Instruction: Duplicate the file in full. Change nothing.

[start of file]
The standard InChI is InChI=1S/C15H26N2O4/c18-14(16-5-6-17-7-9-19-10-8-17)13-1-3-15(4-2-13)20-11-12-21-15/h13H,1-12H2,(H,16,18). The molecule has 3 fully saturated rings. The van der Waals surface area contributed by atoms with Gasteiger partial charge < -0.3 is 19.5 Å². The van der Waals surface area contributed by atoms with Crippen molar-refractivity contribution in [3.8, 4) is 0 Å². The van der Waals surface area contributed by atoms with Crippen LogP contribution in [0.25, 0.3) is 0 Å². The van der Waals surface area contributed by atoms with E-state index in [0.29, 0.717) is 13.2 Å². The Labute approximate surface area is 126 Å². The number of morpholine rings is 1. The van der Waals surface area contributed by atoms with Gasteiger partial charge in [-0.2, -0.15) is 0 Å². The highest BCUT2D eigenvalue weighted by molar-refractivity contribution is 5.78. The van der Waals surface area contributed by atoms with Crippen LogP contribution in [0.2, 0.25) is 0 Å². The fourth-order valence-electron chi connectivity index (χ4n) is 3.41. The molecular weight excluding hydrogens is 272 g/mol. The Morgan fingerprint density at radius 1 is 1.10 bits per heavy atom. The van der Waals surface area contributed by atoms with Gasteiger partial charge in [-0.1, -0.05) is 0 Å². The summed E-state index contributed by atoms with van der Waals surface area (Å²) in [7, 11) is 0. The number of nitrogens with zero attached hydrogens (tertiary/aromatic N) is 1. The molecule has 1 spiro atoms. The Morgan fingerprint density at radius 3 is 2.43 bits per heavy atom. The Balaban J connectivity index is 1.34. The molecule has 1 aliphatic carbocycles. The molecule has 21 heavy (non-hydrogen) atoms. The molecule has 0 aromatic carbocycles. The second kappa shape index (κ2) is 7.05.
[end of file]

The standard InChI is InChI=1S/C15H26N2O4/c18-14(16-5-6-17-7-9-19-10-8-17)13-1-3-15(4-2-13)20-11-12-21-15/h13H,1-12H2,(H,16,18). The molecule has 3 fully saturated rings. The van der Waals surface area contributed by atoms with Gasteiger partial charge < -0.3 is 19.5 Å². The van der Waals surface area contributed by atoms with Crippen molar-refractivity contribution in [3.8, 4) is 0 Å². The van der Waals surface area contributed by atoms with Crippen LogP contribution in [0.25, 0.3) is 0 Å². The van der Waals surface area contributed by atoms with E-state index in [0.29, 0.717) is 13.2 Å². The Labute approximate surface area is 126 Å². The number of morpholine rings is 1. The van der Waals surface area contributed by atoms with Gasteiger partial charge in [-0.2, -0.15) is 0 Å². The highest BCUT2D eigenvalue weighted by molar-refractivity contribution is 5.78. The van der Waals surface area contributed by atoms with Crippen LogP contribution in [0.2, 0.25) is 0 Å². The fourth-order valence-electron chi connectivity index (χ4n) is 3.41. The molecular weight excluding hydrogens is 272 g/mol. The Morgan fingerprint density at radius 1 is 1.10 bits per heavy atom. The van der Waals surface area contributed by atoms with Gasteiger partial charge in [-0.1, -0.05) is 0 Å². The summed E-state index contributed by atoms with van der Waals surface area (Å²) in [7, 11) is 0. The number of nitrogens with zero attached hydrogens (tertiary/aromatic N) is 1. The molecule has 1 spiro atoms. The Morgan fingerprint density at radius 3 is 2.43 bits per heavy atom. The Balaban J connectivity index is 1.34. The molecule has 1 aliphatic carbocycles. The molecule has 21 heavy (non-hydrogen) atoms. The molecule has 0 aromatic carbocycles. The second kappa shape index (κ2) is 7.05.